Using subtropical storms in a 20′th century tropical cyclone count introduces another apples-to-oranges twist to the picture.

  34. Steve McIntyre
    Posted Jan 21, 2007 at 9:53 PM | Permalink | Reply

    Folks. make sure that you keep up with Margo’s postings on hurricanes at her blog.

  35. Ken Fritsch
    Posted Jan 21, 2007 at 10:08 PM | Permalink | Reply

    Re: #33

    Footnote on HW: It appears that Holland Webster continue to classify subtropical storms as “tropical cyclones” and use them in their analysis. This is based on examining several of their graphs (on slides 3,7,13).

    I would be quite certain that your observation is getting back to HW, so I would assume we will be hearing an explanation of why these events are included. Without an explanation one might suspect some sloppiness in their work –or some graduate student’s work.

  36. Steve McIntyre
    Posted Jan 21, 2007 at 10:15 PM | Permalink | Reply

    The calculations are so trivial that I don;t understand why they are delegated. I haven’t seen any HW calculations that can’t be done with a few lines of R code.

  37. johnmccall
    Posted Feb 23, 2007 at 9:58 PM | Permalink | Reply

    re: 27 “As a refresher, I suggest people look at posts 395, 400, 422, and 436 in this thread http://www.climateaudit.org/?p=785

    Appreciate the direction to those 3+1 brief posts — sufficient to trigger a reread of that entire thread.

  38. David Smith
    Posted Mar 8, 2007 at 9:38 PM | Permalink | Reply

    The Holland presentation has one slide worth noting. Slide #15 has a pop-up (click on the slide) which shows sea surface temperature in three regions of the Atlantic.

    The regions are East Atlantic (EA), West Atlantic/Caribbean (WA) and the Gulf of Mexico (GM).

    What the Holland temperature plot shows is that the West Atlantic/Caribbean and the Gulf of Mexico are about the same today as they were in the 1940s and 1950s. It is only the East Atlantic which has shown a significant temperature rise.

    I took a closer look at the East Atlantic SST. Here is a plot of the annual SST in the Eastern Atlantic (June-Oct), which gives unsmoothed and more-recent numbers. There are anomalously high SST in 2004 and 2005 but the rest of the recent era in the Eastern Atlantic really doesn’t look that unusual.

    But that doesn’t match the plot in Holland. What I found is that I have to add in the adjacent region between 5N and 10N in the East Atlantic, shown here , to get close to the Holland SST plot. (This region is south of the great majority of storm tracks, which is why I had initially excluded it.)

    Since the rest of the globe shows no-trend in hurricane count or intensity in the last 25 years, the only game in town is the Atlantic. And it looks like the only part of the Atlantic with a SST pattern of interest is the lower part of the tropical Eastern Atlantic. I figure that is about 10% of the tropical Atlantic.

    It’s a narrow ledge on which to construct a global warming/SST/Atlantic-storms-only hypothesis. Any acrobats attempting the feat should be wary of razors.

  39. David Smith
    Posted Mar 9, 2007 at 11:03 PM | Permalink | Reply

    Here are some notes on subsurface temperature patterns in the tropical Atlantic.

    These March, 2007 maps reveal the global ocean temperatures 150 metres below the surface. The bottom map shows the temperature anomaly (versus climatology).

    These March maps show a region of above-normal water in the Atlantic near South America, a somewhat cool region near Africa and near-normal elsewhere in the tropical Atlantic. Nothing extraordinary. Since this water tends to mix and upwell with surface waters, it looks like surface temperatures in the coming months should be near-normal as we enter the hurricane season. That is also the forecast from NOAA, with near-normal Atlantic SST expected by the heart of the hurricane season.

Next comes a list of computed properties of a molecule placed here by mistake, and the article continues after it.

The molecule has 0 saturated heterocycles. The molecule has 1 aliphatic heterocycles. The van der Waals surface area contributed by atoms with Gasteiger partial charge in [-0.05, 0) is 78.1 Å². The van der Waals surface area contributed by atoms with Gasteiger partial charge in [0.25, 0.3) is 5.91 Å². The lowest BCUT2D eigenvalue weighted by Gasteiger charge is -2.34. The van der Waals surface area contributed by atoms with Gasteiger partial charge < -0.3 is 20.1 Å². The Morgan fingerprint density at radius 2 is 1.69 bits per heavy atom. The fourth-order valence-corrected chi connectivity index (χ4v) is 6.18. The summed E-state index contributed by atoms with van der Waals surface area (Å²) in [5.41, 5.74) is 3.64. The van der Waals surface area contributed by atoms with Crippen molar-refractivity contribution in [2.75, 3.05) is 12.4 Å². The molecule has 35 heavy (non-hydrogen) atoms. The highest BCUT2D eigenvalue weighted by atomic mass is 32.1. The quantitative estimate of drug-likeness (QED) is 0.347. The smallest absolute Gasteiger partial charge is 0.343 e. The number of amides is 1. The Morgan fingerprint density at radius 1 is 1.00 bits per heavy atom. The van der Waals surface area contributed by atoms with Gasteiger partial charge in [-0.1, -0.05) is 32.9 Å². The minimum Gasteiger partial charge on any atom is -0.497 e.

These charts are available back to 1995. What I notice in flipping through them is that, since 1995, the area off the northeast South American coast is often anomalously warm while the area near Africa is often anomalously cool. This is versus climatology, which presumably mainly reflects pre-1995 conditions.

    It makes me wonder if something shifted in the tropical Atlantic circulation patterns in the 1990s, with one consequence being a shift in subsurface temperatures which then affect surface temperature patterns. Surface temperature patterns affect the ITCZ location and maybe certain winds (easterly jet), too, which can affect hurricane formation. Plausible, yes, poorly fleshed-out, yes, but something to ponder.

    I also took a look at subsurface temperatures in March, 2005 ,before the famous 2005 hurricane season. Note the much more substantial warm water along the northeast South American coast and coolness near Africa. By July, 2005 ,this anomalous subsurface warmth had become extreme in the tropical Atlantic while the area near Africa remained anomalously cool, creating quite a contrast across the subsurface tropical Atlantic, as well as reinforcing surface warmth near the Antilles.

    The year 2005 took the decadal subsurface temperature pattern to an extreme, at the same time that hurricane formation went to an extreme. Connection? I don’t know – it’s just something to think about.

  40. David Smith
    Posted Mar 10, 2007 at 9:02 AM | Permalink | Reply

    Pacific sea temperatures show an interesting trend. (This is based on ocular examination, as that’s all the data allows.)

    This link shows 2006 monthly temperature anomalies at a depth of 400 metres, in the Pacific and adjacent areas. (A depth of 400 metres is still the upper ocean, about 10% of the average depth of the ocean.) This water is an indication of the heat content of the upper ocean. Also, the 400-metre water tends to work its way towards the surface, affecting surface temperatures.